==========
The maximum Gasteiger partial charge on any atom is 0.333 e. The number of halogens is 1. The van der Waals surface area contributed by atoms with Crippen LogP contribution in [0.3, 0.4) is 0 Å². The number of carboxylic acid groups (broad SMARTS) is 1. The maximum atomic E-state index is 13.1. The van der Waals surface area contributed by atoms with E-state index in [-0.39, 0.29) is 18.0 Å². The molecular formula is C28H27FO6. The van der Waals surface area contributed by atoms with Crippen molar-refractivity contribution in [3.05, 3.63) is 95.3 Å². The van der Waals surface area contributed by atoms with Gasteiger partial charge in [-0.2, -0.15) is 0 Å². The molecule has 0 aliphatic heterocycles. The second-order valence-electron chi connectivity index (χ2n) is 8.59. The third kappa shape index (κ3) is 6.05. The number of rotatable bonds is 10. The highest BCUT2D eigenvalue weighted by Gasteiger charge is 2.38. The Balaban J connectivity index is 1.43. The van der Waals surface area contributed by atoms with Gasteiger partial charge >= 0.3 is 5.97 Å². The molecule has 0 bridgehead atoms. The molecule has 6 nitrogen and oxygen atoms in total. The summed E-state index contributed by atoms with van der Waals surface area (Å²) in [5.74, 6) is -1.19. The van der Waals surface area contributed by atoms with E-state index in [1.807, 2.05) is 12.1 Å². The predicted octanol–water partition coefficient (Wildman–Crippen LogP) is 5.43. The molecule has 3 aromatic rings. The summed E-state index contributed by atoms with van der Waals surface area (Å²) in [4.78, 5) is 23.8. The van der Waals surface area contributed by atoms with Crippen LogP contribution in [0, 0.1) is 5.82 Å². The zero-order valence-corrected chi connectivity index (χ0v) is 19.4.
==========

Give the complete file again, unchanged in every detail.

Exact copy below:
The maximum Gasteiger partial charge on any atom is 0.333 e. The number of halogens is 1. The van der Waals surface area contributed by atoms with Crippen LogP contribution in [0.3, 0.4) is 0 Å². The number of carboxylic acid groups (broad SMARTS) is 1. The maximum atomic E-state index is 13.1. The van der Waals surface area contributed by atoms with E-state index in [-0.39, 0.29) is 18.0 Å². The molecular formula is C28H27FO6. The van der Waals surface area contributed by atoms with Crippen molar-refractivity contribution in [3.05, 3.63) is 95.3 Å². The van der Waals surface area contributed by atoms with Gasteiger partial charge in [-0.2, -0.15) is 0 Å². The molecule has 0 aliphatic heterocycles. The second-order valence-electron chi connectivity index (χ2n) is 8.59. The third kappa shape index (κ3) is 6.05. The number of rotatable bonds is 10. The highest BCUT2D eigenvalue weighted by Gasteiger charge is 2.38. The Balaban J connectivity index is 1.43. The van der Waals surface area contributed by atoms with Gasteiger partial charge >= 0.3 is 5.97 Å². The molecule has 0 bridgehead atoms. The molecule has 6 nitrogen and oxygen atoms in total. The summed E-state index contributed by atoms with van der Waals surface area (Å²) in [5.74, 6) is -1.19. The van der Waals surface area contributed by atoms with E-state index in [1.807, 2.05) is 12.1 Å². The predicted octanol–water partition coefficient (Wildman–Crippen LogP) is 5.43. The molecule has 3 aromatic rings. The summed E-state index contributed by atoms with van der Waals surface area (Å²) in [4.78, 5) is 23.8. The van der Waals surface area contributed by atoms with Crippen LogP contribution in [0, 0.1) is 5.82 Å². The zero-order valence-corrected chi connectivity index (χ0v) is 19.4.